The World Food Prize Foundation

The Borlaug Blog

On the Byte

By Joachim von Braun
Co-chair Malabo Montpellier Panel


Agriculture is an ancient profession. It is also the frontier of modernization and innovation. Over the centuries, agriculture has gone through several stages of reform, including mechanization, the Green Revolution – led by Dr. Norman Borlaug -- and precision farming. Each of these has significantly transformed the way that our food is produced and consumed, as well as the livelihoods of farmers across the globe.

Sustaining past progress and responding to emerging pressures requires innovative means of resolving faster and at scale the host of challenges to gains in productivity, improved nutrition and competitiveness in food value chains. In response, global food systems already find themselves in the midst of a new revolution, one which links all the previous revolutions, amplifying them with a new edge of hyper-connectivity and efficiency with the potential to further improve yields, reduce food waste, and increase incomes. This is the era of digital agriculture. And it is wholly disrupting agriculture in Africa.

On mechanization for example, ICTs are facilitating access to machinery, such as tractors for smallholder farmers. There are several platforms, including Hello Tractor and TROTRO Tractor, offering tractor hiring services as well as other services ranging from plowing, harrowing, planting, spraying, harvesting, and baling to hedge trimming. This “uberization” of tools and machinery lowers the cost of access, optimizes their use, and provides smallholder farmers an avenue to significantly increase their output and minimize food waste.

Plant breeding is also adopting big data applications to organize and access huge amounts of genomic information and user interface tools for efficient breeding.[1] For instance, the rate of genetic improvement in cassava breeding has been halved through the application of statistical modelling (involving big data) by NextGen Cassava.

But it is on input adoption that digital technology has the potential to make the greatest impact. Not only do farmers have better access to information and finance for inputs, they are also able to apply them prudently, with more precision and reduced environmental impacts. Agricultural extension services have greatly benefitted from the possibility to disseminate information to more remote areas, in a more timely manner and at more affordable prices, ensuring information arrives at the correct time and is of relevance to the farmer. The RiceAdvice service in Mali, Senegal and Niger sent field-specific recommendations to farmers for best mineral fertilizer application, leading to average yield gains of 0.6-1.8 tons/ha and an average increase in income of US$100-US$200/ha between 2015-2017.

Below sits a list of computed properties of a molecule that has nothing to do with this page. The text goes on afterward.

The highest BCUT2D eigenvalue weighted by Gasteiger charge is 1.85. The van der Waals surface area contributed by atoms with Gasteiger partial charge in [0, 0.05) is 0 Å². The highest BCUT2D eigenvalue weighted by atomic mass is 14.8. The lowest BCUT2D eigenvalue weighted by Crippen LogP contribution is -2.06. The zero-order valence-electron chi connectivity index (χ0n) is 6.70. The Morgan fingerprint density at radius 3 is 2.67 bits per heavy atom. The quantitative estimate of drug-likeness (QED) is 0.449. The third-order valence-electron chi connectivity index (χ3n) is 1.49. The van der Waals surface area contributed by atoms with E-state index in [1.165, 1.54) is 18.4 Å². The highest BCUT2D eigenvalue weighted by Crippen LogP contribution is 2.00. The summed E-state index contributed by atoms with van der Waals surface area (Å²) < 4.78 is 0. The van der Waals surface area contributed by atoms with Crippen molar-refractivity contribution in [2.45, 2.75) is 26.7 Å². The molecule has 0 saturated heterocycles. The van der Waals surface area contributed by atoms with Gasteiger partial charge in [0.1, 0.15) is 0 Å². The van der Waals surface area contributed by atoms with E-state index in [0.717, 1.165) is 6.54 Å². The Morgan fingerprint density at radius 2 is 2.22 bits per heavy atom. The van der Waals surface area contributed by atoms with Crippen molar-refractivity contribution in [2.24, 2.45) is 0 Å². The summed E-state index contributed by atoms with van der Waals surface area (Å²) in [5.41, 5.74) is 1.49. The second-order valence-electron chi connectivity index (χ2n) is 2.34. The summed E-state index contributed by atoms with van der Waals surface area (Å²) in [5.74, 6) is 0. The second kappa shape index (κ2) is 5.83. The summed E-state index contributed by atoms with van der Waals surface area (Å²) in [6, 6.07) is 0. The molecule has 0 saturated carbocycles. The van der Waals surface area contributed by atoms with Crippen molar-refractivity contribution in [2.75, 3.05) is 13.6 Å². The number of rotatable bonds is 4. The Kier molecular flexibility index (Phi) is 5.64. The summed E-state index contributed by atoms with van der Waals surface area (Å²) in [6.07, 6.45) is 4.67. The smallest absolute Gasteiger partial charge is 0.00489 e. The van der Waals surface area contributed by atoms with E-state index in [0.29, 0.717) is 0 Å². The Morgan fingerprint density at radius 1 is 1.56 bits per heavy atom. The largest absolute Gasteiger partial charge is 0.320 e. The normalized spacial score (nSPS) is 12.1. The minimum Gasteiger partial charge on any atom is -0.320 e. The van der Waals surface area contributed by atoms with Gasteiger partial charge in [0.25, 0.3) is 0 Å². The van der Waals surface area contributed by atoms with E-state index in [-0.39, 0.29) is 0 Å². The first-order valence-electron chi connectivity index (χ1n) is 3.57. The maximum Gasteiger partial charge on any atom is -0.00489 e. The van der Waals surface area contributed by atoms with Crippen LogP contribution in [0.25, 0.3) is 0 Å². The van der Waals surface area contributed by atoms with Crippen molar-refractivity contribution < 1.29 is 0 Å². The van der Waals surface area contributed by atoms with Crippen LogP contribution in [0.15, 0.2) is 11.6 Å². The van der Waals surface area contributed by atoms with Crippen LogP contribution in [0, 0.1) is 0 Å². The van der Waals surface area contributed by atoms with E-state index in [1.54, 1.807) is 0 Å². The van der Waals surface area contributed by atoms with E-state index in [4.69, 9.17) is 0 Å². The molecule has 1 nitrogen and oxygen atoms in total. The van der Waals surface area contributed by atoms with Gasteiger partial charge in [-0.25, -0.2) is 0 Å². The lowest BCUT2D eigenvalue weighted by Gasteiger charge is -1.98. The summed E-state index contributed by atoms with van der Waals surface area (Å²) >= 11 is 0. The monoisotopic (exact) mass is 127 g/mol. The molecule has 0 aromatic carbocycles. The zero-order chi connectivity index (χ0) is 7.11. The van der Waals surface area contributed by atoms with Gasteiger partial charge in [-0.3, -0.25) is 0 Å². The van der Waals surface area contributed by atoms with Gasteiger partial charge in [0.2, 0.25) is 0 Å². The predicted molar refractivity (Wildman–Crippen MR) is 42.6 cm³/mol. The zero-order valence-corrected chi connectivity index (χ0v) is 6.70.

The advent of mobile money is disrupting the way that farmers save, crowdfund, and pay for inputs. iProcure in Kenya has turned the relationship between input suppliers and farmers on its head, putting the farmer in charge and having the suppliers respond to their needs.

The development of digital hardware for agriculture in the form of sensors, drones, smart irrigation powered by the Internet of Things, and even robotics, is also disrupting the way that inputs are applied. Sensors placed around the farm or on farm equipment enable farmers to closely monitor their farms remotely and tailor input application precisely. For example, drones in South Africa are being used to spray sugarcane more accurately, ensuring that crops grown on challenging terrain also benefit from protection.[2]

Digital technologies are supercharging previous developments in agriculture. They are also enabling the provision of integrated solutions and strategies, combining multi-sector technologies and knowledges, including biotechnology, business, engineering, chemistry, etc.

Yet, while (open) data platforms and the use of digital technologies and services are highly encouraged, laws and frameworks need to be in place. Smart regulation should facilitate and spur entrepreneurial initiatives and competition, as well as access to technologies and services and their use across agriculture value chains. Regulation should also promote innovation and participation by and collaboration between stakeholders, while ensuring a balance between the free flow of data and information and privacy concerns.

If carefully managed, the convergence of digitalization and sustainability in agriculture offers tremendous opportunities for all actors in Africa’s food system to leapfrog some of the negative impacts from previous revolutions.

The latest report by The Malabo Montpellier Panel, Byte by Byte: Policy Innovation for Transforming Africa’s Food System with Digital Technologies, provides a plethora of examples which are having a considerable (positive) impact on the whole food system in Africa: including how food is being produced, processed, marketed, traded and consumed across the continent.




07/22/2019 8:00 AM |Add a comment
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